Journal of Ophthalmic Science
ISSN: 2470-0436
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Case Report | Open Access
  • Available online freely | Peer Reviewed
  • A Case Report of Inverting Papilloma of Lacrimal Sac

    Elaine Marie Y. Omana 1       Franklin P. Kleiner 1    

    1Department of Ophthalmology, Rizal Medical Center, Pasig City, Philippines

    Abstract

    Purpose

    To report a rare case of Inverting Papilloma originating from the Lacrimal Sac in Tertiary Hospital.

    Method

    Case report.

    Results

    Inverting papilloma is uncommon in lacrimal sac. More often presents in Maxillary sinus, Ethmoid sinus and lateral wall of nasal cavity. This case of 69 years old, Filipino male, who presented with a two-year history of gradually enlarging left medial canthal mass, and tearing. There were no ophthalmoplegia, visual disturbances, proptosis or pain but there was globe displacement superolaterally. Other ophthalmologic examinations were unremarkable at that time of examination. Orbital CT-scan revealed: Heterogenously enhancing mass extending to ipsilateral nasolacrimal canal and nasal cavity causing mass effect. There was note of a suspicious area of hyperostosis. Patient was referred to the Department of Otolaryngology Head and Neck Surgery for co-management. Punch biopsy was done and histopathology revealed Inverting papilloma. Combined surgical management of anterior Maxillectomy via lateral Rhinotomy approach and Dacryocystectomy was done. Intraoperatively, there was note of adhesions to bone in the area of the Lacrimal Sac corresponding to the area of hyperostosis on CT-scan. Post-operative recovery was unremarkable with unchanged visual acuity and extraocular muscle movement.

    Conclusions

    This is a case of an inverting papilloma involving the lacrimal sac and nasolacrimal duct that was managed with combined anterior maxillectomy via Lateral Rhinotomy approach and dacryocystectomy for complete resection. We recommended complete resection of the tumor to minimize recurrence. Origin in the Lacrimal Sac area was confirmed by intraoperative findings which correlated with CT- scan findings.

    Received 22 Aug 2019; Accepted 14 Sep 2019; Published 18 Sep 2019;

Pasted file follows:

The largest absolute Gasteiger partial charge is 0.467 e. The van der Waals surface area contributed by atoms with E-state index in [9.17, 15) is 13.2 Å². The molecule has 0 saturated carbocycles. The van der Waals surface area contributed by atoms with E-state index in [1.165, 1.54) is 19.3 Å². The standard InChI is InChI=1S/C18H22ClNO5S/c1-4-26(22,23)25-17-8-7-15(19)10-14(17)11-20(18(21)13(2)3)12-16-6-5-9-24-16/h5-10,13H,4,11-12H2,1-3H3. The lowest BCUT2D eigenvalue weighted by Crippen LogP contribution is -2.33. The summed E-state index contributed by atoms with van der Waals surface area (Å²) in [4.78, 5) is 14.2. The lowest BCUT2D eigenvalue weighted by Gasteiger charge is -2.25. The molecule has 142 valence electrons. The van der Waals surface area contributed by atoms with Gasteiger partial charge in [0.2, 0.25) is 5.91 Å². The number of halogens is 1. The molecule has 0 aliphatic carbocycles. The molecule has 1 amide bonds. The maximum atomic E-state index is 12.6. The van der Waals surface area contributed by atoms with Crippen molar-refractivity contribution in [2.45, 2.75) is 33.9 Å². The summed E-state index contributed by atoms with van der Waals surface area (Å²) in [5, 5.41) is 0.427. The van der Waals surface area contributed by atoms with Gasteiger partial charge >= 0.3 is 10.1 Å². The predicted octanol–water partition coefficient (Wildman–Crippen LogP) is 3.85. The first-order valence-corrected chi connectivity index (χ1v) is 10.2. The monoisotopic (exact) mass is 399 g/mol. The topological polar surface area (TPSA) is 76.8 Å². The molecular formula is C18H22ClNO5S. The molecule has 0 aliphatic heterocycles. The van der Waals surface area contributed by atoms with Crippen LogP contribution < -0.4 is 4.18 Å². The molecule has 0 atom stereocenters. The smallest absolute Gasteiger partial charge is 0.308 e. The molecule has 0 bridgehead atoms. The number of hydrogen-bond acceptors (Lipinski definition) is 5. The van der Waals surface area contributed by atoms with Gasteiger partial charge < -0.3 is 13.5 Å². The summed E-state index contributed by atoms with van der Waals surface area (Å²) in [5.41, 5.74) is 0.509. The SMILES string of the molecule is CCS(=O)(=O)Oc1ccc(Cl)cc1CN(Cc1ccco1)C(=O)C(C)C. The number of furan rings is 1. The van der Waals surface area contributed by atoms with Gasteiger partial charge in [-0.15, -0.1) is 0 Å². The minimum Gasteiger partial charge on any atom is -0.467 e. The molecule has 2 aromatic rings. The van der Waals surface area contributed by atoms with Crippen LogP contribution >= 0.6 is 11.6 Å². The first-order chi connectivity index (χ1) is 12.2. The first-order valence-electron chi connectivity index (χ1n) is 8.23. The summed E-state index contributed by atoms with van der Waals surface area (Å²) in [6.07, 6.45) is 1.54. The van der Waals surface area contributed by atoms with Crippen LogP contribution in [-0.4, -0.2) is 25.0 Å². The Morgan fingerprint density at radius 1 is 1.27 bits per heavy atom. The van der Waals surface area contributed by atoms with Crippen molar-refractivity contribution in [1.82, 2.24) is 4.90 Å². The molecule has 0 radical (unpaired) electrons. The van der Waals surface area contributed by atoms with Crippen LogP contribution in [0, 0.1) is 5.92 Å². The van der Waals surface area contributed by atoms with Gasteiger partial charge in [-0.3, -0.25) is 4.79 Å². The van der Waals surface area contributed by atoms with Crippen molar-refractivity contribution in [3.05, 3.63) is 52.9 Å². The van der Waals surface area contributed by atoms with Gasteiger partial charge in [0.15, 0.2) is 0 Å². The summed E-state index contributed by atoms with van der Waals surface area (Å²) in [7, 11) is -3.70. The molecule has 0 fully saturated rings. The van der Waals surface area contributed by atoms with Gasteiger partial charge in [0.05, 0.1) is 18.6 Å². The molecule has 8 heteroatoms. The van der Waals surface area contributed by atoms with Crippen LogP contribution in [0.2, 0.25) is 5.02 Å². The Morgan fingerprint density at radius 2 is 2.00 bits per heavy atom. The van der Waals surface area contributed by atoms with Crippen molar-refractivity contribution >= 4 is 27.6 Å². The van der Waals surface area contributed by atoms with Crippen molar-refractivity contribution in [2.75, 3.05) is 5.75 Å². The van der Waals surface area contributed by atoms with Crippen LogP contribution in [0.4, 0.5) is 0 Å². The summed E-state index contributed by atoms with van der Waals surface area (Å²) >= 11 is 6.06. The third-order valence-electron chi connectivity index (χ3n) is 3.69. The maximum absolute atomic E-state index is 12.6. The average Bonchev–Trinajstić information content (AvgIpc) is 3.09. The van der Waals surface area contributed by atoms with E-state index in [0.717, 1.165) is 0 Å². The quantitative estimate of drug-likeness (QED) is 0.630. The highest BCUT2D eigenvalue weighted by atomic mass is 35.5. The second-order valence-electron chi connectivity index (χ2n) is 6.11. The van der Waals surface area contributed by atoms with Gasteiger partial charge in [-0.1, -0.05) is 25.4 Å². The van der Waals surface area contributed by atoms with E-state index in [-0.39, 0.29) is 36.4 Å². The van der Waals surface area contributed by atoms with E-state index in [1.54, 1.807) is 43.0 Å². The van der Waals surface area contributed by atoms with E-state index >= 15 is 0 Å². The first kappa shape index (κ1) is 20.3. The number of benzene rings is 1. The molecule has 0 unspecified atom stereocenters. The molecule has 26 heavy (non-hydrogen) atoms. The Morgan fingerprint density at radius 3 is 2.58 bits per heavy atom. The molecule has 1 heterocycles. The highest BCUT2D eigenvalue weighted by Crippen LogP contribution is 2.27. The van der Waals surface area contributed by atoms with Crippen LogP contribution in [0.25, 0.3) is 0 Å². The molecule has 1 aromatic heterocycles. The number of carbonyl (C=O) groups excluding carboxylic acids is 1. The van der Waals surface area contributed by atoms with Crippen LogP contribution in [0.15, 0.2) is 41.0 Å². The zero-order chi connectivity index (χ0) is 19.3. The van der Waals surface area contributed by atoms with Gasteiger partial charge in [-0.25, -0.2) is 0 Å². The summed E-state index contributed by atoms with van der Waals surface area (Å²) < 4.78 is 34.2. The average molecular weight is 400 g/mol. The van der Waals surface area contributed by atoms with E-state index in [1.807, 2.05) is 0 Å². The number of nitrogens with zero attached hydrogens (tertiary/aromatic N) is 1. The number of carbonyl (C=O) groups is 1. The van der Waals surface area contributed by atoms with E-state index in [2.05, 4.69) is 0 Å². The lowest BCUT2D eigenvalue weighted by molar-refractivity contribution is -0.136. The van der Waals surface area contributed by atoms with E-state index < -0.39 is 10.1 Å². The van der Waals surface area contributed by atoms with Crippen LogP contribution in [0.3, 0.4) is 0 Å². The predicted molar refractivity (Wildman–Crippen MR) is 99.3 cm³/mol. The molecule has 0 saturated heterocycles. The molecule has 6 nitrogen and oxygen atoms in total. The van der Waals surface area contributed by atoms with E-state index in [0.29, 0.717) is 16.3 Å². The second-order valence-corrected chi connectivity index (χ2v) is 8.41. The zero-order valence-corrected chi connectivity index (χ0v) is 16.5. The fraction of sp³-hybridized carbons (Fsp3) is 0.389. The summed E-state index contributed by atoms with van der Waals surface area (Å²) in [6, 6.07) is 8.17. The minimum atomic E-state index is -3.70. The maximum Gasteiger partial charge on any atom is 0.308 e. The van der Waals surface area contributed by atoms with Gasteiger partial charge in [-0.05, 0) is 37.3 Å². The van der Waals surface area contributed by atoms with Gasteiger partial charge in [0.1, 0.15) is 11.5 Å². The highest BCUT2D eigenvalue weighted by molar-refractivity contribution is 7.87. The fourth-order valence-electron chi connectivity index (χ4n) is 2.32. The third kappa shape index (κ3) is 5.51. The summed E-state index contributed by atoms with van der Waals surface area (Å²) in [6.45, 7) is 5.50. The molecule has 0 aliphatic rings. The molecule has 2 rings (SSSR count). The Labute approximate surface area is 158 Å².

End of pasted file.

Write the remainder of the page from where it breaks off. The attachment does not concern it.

Academic Editor:Shaodan Zhang, Department of ophthalmology, the fourth peoples' Hospital of Shenyang, Shenyang Key Lab of ophthalmology, liaoning, China.

    Checked for plagiarism: Yes

    Review by: Single-blind

    Copyright©  2019 Elaine Marie Y. Omana, et al.

    License
    Creative Commons License    This is an open-access article distributed under the terms of the Creative Commons Attribution License, which permits unrestricted use, distribution, and reproduction in any medium, provided the original author and source are credited.

    Competing interests

    The authors have declared that no competing interests exist.

    Citation:

    Elaine Marie Y. Omana, Franklin P. Kleiner (2019) A Case Report of Inverting Papilloma of Lacrimal Sac. Journal of Ophthalmic Science - 2(2):23-27.
    Download as RIS, BibTeX, Text (Include abstract )
    DOI10.14302/issn.2470-0436.jos-19-2998

    Introduction

    Inverting Papillomas of the lacrimal sac are rare. The tumor usually originates in the mucosal lining of nasal cavities and paranasal sinuses. It can invade the orbit because of its close proximity. Those that invade the orbit usually present as a medial canthal mass and can cause lacrimal duct obstruction, proptosis, ocular and periorbital pain and diplopia. The nasolacrimal system can be secondarily involved by local extension along the nasolacrimal bony canal or bony erosion with extension through the nasolacrimal system.1,2,4

    Primary involvement of the lacrimal sac in inverting papilloma is rare; there are only seven (7) reported cases in literature. We present the eight (8th) case that is from lacrimal sac to be reported with orbital extension.1

    This is a case of a 69 year old, Filipino male, who presented with a two-year history of gradually enlarging left medial canthal mass, yellowish eye discharge, tearing and swelling at the left canthal area which did not improve upon administration of antibiotics. The patient had no history of trauma. There were no ophthalmoplegia, visual disturbances, proptosis, pain, epistaxis, rhinorrhea and difficulty of breathing.

    A year prior to consultation, the patient noted increase in size of the mass with globe displacement superolaterally that prompted consult with an oculoplastic subspecialist.

    The patient is a known hypertensive and had total thyroidectomy 29 years ago for follicular adenoma. Systemic examination did not show any lymphadenopathy or palpable mass in other parts of the body.

    Ophthalmologic examination revealed a 20x20 mm firm and fixed mass at the left medial canthal area with globe displacement superolaterally [Figure 1a].

    Figure 1a. Pre-Operative picture of patient presenting with left medial canthal mass and globe displacement superolaterally. Figure 1b and 1c. Picture of patient 6 weeks post op.
    Figure 1a.